The valleys of the River Gade and the River Bulbourne form a natural route through the Chiltern Hills for travellers from the area of London towards the Midlands. This was the route taken by a significant Roman Road, later called Akeman Street.
The road remained a major route over the centuries, and people would have travelled by foot and horseback, with goods being carried by pack horse and by the medieval times the occasional heavy and clumsy carts with broad wheels. As London grew in size traffic increased, including herds of cattle and other livestock, and the place called Cow Roast, between Berkhamstead and Tring, was probably "Cow Rest" - a place where cattle could rest and feed on their journey to the London butchers.
The problem was that the art of road building and maintenance became lost when the Romans left the country and after 1000 years of neglect the old roads were in a very sorry state. In 1555 a law was passed requiring every parish to take responsibility for the roads which crossed it. This was an unwelcome job, carried out by people with no great skills in road building, and in some places, if a road became rutted the "repair" was to plough it up and roll it flat.
By the 18th century the volume of traffic and the poor state of the road meant that something urgently needed to be done. The solution was the turnpike road. A number of local landowners would agree to repair and maintain a stretch of road, toll gates would be erected, and the tolls used to maintain the road - and provide a return for the investors. In order for this to be done it was necessary for there to be an Act of Parliament, and so the establishment of the turnpikes is well documented.
One of the early roads to become a turnpike was the road from London to Watford and in 1762 an Act was passed to turn the continuation of the road from Bushey to Aylesbury into a turnpike. This was called the Sparrows Herne Turnpike.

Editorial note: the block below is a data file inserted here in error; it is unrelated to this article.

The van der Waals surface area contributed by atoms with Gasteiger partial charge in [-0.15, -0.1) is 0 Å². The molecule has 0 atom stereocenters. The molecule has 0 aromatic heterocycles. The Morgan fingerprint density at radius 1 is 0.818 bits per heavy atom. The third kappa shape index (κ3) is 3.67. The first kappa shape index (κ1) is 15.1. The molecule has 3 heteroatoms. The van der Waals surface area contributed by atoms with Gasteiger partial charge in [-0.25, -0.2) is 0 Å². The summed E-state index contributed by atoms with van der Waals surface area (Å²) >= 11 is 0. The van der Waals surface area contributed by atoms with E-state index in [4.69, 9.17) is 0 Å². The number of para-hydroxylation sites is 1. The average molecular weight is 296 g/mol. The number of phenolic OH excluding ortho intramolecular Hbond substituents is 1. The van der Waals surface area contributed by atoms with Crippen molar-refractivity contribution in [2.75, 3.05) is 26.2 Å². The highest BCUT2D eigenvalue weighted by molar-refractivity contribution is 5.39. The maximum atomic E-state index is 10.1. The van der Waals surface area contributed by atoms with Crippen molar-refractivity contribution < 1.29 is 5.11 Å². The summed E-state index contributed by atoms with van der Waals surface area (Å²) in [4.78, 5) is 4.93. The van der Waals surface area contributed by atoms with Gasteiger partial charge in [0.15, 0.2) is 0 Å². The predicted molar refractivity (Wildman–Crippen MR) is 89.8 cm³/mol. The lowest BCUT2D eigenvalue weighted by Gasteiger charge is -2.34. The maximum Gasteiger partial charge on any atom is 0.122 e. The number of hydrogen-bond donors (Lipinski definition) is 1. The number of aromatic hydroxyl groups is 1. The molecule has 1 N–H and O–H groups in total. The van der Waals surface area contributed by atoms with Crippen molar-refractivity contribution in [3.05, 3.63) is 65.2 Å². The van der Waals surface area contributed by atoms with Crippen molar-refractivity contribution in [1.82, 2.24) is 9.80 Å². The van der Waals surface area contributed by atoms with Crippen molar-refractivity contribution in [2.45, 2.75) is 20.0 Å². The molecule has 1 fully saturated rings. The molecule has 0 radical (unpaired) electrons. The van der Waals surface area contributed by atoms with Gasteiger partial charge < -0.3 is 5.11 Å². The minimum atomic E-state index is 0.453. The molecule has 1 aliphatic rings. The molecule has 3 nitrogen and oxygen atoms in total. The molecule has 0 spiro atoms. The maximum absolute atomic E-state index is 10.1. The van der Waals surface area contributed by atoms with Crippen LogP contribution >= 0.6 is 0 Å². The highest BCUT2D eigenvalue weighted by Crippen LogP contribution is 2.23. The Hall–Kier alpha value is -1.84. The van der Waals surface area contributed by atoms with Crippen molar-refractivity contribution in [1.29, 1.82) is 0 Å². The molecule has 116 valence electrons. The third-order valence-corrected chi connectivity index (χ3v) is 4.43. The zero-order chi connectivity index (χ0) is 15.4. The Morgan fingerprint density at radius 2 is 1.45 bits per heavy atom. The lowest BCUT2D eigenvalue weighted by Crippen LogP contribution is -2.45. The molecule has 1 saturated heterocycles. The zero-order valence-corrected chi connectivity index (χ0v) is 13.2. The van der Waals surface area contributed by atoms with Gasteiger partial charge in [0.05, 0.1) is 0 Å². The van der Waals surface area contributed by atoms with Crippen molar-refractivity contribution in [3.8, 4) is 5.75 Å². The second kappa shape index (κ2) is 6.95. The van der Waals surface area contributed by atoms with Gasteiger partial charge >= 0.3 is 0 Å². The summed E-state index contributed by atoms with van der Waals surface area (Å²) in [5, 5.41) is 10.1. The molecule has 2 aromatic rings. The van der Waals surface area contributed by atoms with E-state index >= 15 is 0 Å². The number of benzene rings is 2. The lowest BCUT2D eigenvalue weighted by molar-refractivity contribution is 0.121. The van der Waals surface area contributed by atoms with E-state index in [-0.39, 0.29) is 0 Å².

The original toll gates were at:
Watford Gate, at the bottom of Chalk Hill
Ridge Lane Gate, on the North side of Watford
New Ground Gate, to the south of Tring
Veeches Farm Gate to the west of Aston Clinton
Brick toll houses for these gates were built at a cost of around £25 each. Toll keepers were appointed and paid 10s 6d a week for which they had to man the gate day and night and from which money they had to pay for the oil for the night time illumination of the gates with lamps.
In 1827 the northernmost gate was moved to Aylesbury, and in 1869 another gate was established at the top of Tring Hill.
The Act (which was renewed at intervals) laid down the maximum toll rates and in 1762 they were:
While the state of the road undoubtedly improved, so did the traffic, which meant more wear and tear.
In the early 19th century, Thomas Telford and John McAdam introduced skilled road design, and with the improved surfaces revolutionised the speed and comfort of travel. The heydays of the stage coach had arrived. The hostelries in the towns and villages along the route had always catered for the passing trade, and must have been delighted with the increased business the turnpike had brought.